Is the University Marxist? Yes and No.

57:40 The truth is: The Marxists are on the meme pages.

Better question: What should it be?

ANYWAY. This conversation was great and Adam was a phenomenal discussion partner. He was very sweet to meet me and my minimal knowledge of his area with such intellectual charity and humility.

This part is important:

This episode made me rethink the way I’m doing this podcast. I might cut the crap with the Bonus Content and just give you everything. I only did this because I worried that a 90-minute episode might deter folks, but it’s really hard to chop these episodes down. I hate putting any of this behind a paywall. So, here’s what I’ll say:

If my paid subscribers support it, and I can get buy-in from a couple of new paid subscribers I’ll start releasing the whole episode for free.

Why would anyone pay me to not put this behind a paywall? My rationale is this:

If you follow my work, you know that I believe this personal subscription model to individual thinkers and creators is a shitty lifeboat. It’s not sustainable for people to support 10 of their favorite creators. So, I want off the lifeboat. I’ll use the remnants of the life raft to build something better - that’s what you’re supporting by helping me take things out from behind the paywall. Building a better model for getting knowledge and creativity out there.

If I take things from behind the paywall, I can spend less time yapping/editing and more time doing. I’m planning next season, and I’ve got some ideas for how to take action, but I need resources to help facilitate these ideas. I’ll write an update over the next couple of weeks about what next year might look like, but for now, here’s a 50% off Christmas special, and let’s call it a 2-year anniversary coupon as well.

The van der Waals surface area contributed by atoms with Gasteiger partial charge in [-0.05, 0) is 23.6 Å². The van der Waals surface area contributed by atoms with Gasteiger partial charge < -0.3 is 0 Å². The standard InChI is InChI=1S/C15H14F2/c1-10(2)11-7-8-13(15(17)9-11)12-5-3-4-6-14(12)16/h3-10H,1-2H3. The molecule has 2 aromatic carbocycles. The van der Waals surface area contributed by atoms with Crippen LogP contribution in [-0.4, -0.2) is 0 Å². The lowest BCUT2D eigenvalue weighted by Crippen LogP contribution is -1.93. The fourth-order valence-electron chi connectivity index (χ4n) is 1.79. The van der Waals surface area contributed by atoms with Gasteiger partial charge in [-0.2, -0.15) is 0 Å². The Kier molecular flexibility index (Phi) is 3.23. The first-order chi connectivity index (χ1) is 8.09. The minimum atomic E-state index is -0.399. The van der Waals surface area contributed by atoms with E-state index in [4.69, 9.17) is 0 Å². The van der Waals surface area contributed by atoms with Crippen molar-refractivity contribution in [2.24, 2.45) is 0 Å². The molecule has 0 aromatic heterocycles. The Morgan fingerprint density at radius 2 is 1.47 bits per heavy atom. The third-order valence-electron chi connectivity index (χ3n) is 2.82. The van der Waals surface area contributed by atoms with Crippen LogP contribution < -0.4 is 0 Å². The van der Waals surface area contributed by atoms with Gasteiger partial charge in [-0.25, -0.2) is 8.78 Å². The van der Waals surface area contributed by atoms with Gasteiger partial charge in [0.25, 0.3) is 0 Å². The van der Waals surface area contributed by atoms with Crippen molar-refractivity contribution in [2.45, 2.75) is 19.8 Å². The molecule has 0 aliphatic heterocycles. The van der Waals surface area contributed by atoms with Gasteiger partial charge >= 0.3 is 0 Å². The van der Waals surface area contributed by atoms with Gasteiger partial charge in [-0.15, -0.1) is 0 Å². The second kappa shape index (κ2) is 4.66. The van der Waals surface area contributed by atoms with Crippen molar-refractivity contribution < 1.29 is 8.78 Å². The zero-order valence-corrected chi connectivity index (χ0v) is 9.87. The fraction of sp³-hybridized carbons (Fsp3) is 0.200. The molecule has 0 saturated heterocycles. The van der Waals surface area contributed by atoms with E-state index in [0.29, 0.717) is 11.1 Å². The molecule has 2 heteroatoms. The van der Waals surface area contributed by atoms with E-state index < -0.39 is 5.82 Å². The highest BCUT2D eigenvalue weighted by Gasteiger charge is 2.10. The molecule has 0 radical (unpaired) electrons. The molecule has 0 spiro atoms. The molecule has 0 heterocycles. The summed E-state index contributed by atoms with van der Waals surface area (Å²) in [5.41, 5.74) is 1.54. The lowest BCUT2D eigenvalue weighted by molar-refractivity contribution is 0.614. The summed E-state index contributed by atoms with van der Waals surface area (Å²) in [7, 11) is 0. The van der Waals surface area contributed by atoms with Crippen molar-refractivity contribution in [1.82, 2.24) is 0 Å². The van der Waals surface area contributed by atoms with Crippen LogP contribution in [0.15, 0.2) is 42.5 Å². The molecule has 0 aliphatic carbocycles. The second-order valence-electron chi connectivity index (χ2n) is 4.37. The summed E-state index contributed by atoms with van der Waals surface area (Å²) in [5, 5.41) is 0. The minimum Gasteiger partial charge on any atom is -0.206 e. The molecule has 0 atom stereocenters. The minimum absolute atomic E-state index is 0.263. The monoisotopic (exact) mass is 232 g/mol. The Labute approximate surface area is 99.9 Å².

Get 50% off for 1 year

Show Notes

2:20 The melancholic “unalienated labor” of humanists

4:24 Foucault and objective truth

The Order of Things -Michel Foucault

The Structure of Scientific Revolutions - Thomas Kuhn

Science as a Vocation - Max Weber

Liberalism and Its Discontents - Francis Fukuyama

Institution - Roberto Esposito

Truth and Politics - Hannah Arendt

9:55 Difficulty in discussing "The University" as a concept

12:29 “The body corporate of teachers and students”

The King’s Two Bodies - Ernst Kantorowicz

14:55 Plato's Academy vs. modern vocational universities

16:54 The existential problem of the modern university -  A communication divide

18:36 The desire to know has been sated

20:03 Futurelessness, an epistemic killer

23:05 The beef between students and faculty/administrators

On Violence - Hannah Arendt

28:05 A minority class of youth must have the courage to break through untruth

29:44 What is the beating heart of the university?

34:27 How the paywall is part of the epistemological crisis

35:51 The Ironic Dark Age

38:24 The protected religious and judiciary role of professors

41:58 The moral purpose of the university - epistemic leftovers

Making of the Modern University - Julie Reuben

45:09 A guiding light for democracy?

48:45 The conservative critique of the university

50:58 Academic freedom as a religion in God and Man at Yale by William F Buckley

54:01 Conservative fear of the shapeshifting religiosity of the university

57:55 Adam’s hope for the future of The University

58:51 “Conservatives aren’t conservative enough”

Justice Ketanji Jackson as an originalist

1:00:35 Montesquieu's original influence over the US founders opposes modern libertarian/conservative ideas about education

1:03:35 Adam’s interest in the preservation of the long-term intergenerational body corporate of the university

1:07:40 “The university is eating its seed corn” thinking out loud about the next generation of professors

Adam provided a TON of resources for the collection. We referenced a lot of resources so if I missed one let me know. Use the password “neoacademia” for access.

Readocracy is NeoAcademia’s first sponsor, and I highly encourage you to sign up for an account. I have been using it daily for years now, and I even include some of my personal metrics in my monthly Rabbithole newsletter for my paid subscribers. It’s a fun way of reflecting on what you consume, and potentially building your expertise as a NeoAcademic.

Big Nerve Thought experiment:

Be sure to check out Big Nerve to win cash for creative ideas on this question:

How could the existential crisis of the university lead to a better outcome for everyone?